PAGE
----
Judge Paul Pritchard is currently experiencing the jalapeno effect.
"If I was so wonderful, why didn't you call me? Why did you just leave me here to rot?"
"It has been said something as small as the flutter of a butterfly's wing can ultimately cause a typhoon halfway around the world."—Chaos Theory
Facts of the Case
When Evan Treborn (Ashton Kutcher, No Strings Attached) begins to relive painful childhood memories, he discovers he is able to travel back in time and alter key events from his past. Aware that his father was sent to a mental institution for claiming to possess similar abilities, Evan keeps his time traveling secret. However, when Evan tracks down his childhood sweetheart Kayleigh (Amy Smart, Road Trip), and sees how her troubled childhood has left her an emotional wreck, he vows to give her the life she deserves by using his newfound abilities. Despite his good intentions, Evan comes to realize the folly of messing with the past, as each change he makes causes disastrous consequences for everyone's future. The Butterfly Effect (Blu-ray) Director's Cut gives the movie an upgrade.
There's a sweet center to The Butterfly Effect that is both unexpected and the main reason it works so well. The concept of time travel—specifically the ramifications of changing the past—has been done before, most famously in the Ray Bradbury's story A Sound of Thunder, and even on The Simpsons. What makes The Butterfly Effect stand out is how the sci-fi elements take a backseat to the story of a young man determined give the woman he loves a better life, whether that be with or without him by her side.
Ashton Kutcher takes a lot of stick, particularly with regard to his acting, but here he delivers a solid turn. It's vital to the film's success that the viewer can relate to Evan, and to Kutcher's credit he ensures the character is a likeable hero. The star of the movie, however, is undoubtedly Amy Smart, who plays Evan's love, Kayleigh. The film really is all about Kayleigh, and as played by Smart she is a fragile young woman who has suffered terrible hardships. Smart infuses Kayleigh with an innocence that makes Evan's attempts to save her wholly understandable, and there are moments where her plight is deeply affecting.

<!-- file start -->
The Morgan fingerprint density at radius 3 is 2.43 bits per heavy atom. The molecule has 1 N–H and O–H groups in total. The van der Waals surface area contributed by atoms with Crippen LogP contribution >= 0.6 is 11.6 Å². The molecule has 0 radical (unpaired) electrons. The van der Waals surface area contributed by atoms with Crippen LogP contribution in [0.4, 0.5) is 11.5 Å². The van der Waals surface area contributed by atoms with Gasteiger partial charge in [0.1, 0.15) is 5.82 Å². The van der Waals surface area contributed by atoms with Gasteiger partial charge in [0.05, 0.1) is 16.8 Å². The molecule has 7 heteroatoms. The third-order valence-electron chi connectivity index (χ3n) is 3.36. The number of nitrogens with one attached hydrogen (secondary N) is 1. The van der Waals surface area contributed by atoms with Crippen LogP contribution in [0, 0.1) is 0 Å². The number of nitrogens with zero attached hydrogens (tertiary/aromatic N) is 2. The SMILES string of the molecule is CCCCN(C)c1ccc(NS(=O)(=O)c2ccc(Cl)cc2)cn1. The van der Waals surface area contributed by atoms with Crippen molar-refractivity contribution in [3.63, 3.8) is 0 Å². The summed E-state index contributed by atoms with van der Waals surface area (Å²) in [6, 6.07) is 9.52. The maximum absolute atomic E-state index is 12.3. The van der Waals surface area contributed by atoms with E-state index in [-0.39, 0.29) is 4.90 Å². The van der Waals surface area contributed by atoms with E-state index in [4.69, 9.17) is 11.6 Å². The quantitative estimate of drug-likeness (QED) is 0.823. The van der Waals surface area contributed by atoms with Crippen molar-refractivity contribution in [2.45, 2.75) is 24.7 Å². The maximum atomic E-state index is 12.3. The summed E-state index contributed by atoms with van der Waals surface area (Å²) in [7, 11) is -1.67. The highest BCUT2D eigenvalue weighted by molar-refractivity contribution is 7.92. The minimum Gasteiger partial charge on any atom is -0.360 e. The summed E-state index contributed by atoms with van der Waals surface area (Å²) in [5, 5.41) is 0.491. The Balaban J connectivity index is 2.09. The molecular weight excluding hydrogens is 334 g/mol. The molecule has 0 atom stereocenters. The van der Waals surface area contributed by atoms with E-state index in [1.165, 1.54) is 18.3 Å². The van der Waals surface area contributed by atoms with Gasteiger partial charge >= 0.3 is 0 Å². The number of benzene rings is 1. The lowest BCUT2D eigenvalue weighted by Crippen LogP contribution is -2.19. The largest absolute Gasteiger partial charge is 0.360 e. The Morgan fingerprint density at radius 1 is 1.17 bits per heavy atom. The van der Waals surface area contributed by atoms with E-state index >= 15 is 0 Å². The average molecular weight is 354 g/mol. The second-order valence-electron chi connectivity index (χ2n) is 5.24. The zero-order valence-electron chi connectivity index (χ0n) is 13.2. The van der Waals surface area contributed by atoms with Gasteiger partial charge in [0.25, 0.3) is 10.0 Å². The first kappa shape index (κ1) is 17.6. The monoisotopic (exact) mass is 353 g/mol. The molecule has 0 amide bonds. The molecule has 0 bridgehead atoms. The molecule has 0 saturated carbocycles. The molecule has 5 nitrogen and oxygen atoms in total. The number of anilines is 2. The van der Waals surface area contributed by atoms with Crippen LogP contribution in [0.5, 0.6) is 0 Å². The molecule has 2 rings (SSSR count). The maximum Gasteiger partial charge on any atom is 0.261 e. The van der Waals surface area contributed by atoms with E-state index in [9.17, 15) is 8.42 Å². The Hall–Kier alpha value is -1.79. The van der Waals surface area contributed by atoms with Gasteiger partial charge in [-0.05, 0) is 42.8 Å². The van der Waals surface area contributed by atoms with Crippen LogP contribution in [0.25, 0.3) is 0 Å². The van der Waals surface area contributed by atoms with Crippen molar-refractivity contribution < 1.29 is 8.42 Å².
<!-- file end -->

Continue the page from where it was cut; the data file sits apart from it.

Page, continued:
The structure of the film is also interesting, as the time travel elements that come in during the second act explain some of the odd occurrences of the opening act that, initially at least, lend the film's opening a disjointed feel. It's a brave move, but one that pays off handsomely. Writer-directors J. Mackye Gruber and Eric Bress throw in plenty of surprises along the way, and frequently tackle dark subject matters. This all helps build a sense of doom that hangs over Evan's desperate attempts to save Kayleigh. At 119 minutes, the Director's Cut comes close to repetition during the final act, as the novelty of Evans' increasingly common time travel episodes starts to wear off, but—seemingly aware of this—Gruber and Bress throw in one final shocker. The Director's Cut of The Butterfly Effect features a vastly different ending to the theatrical cut that, for me, is not only the superior ending, but surprisingly affecting as well, no matter how many times I've seen it. It is, however, understandable why this ending was dropped for the theatrical release as—not wanting to give too much away—it could prove upsetting for some.
The Blu-ray release of The Butterfly Effect sports a 1.85:1/1080p transfer that offers a significant upgrade over the previous DVD release. The picture is sharp, with deep blacks and especially strong colors. The level of detail also shows a marked improvement over the DVD. The DTS-HD Master Audio 6.1 soundtrack is absolutely fantastic. Dialogue is crisp, as is the score. What really stands out are the sequences where Evan travels through time. The entire sound system is utilized to envelop the viewer in a wall of sound that is sure to wake the neighbors.
The extras on the Blu-ray release are all carried over from the previous DVD version. Both the theatrical and director's cut of the film are available, and selectable from the main menu. Two short featurettes kick off the extras, with "The Science and Psychology of the Chaos Theory" and "The History and Allure of Time Travel" really only providing a very brief summary of Chaos Theory and time travel. A "Director's Cut Fact Track" is included, along with a commentary track courtesy of directors Bress and Gruber; this is only available for the Director's Cut of the film. "The Creative Process" sees the writer-directors discuss how their idea came to fruition, while "Visual Effects" looks at the film's effects work. Finally there is a storyboard gallery and a selection of deleted and alternate scenes.
Perhaps due to its leading man, I expected very little from The Butterfly Effect upon its release back in 2004, and so it surprised me just how much it drew me in. Despite having seen the film several times since, and never being quite sure whether I should consider the movie a guilty pleasure or not, The Butterfly Effect has lost none of its ability to entertain, disturb, and touch.
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Scales of Justice
Studio: Warner Bros.
• Theatrical Cut
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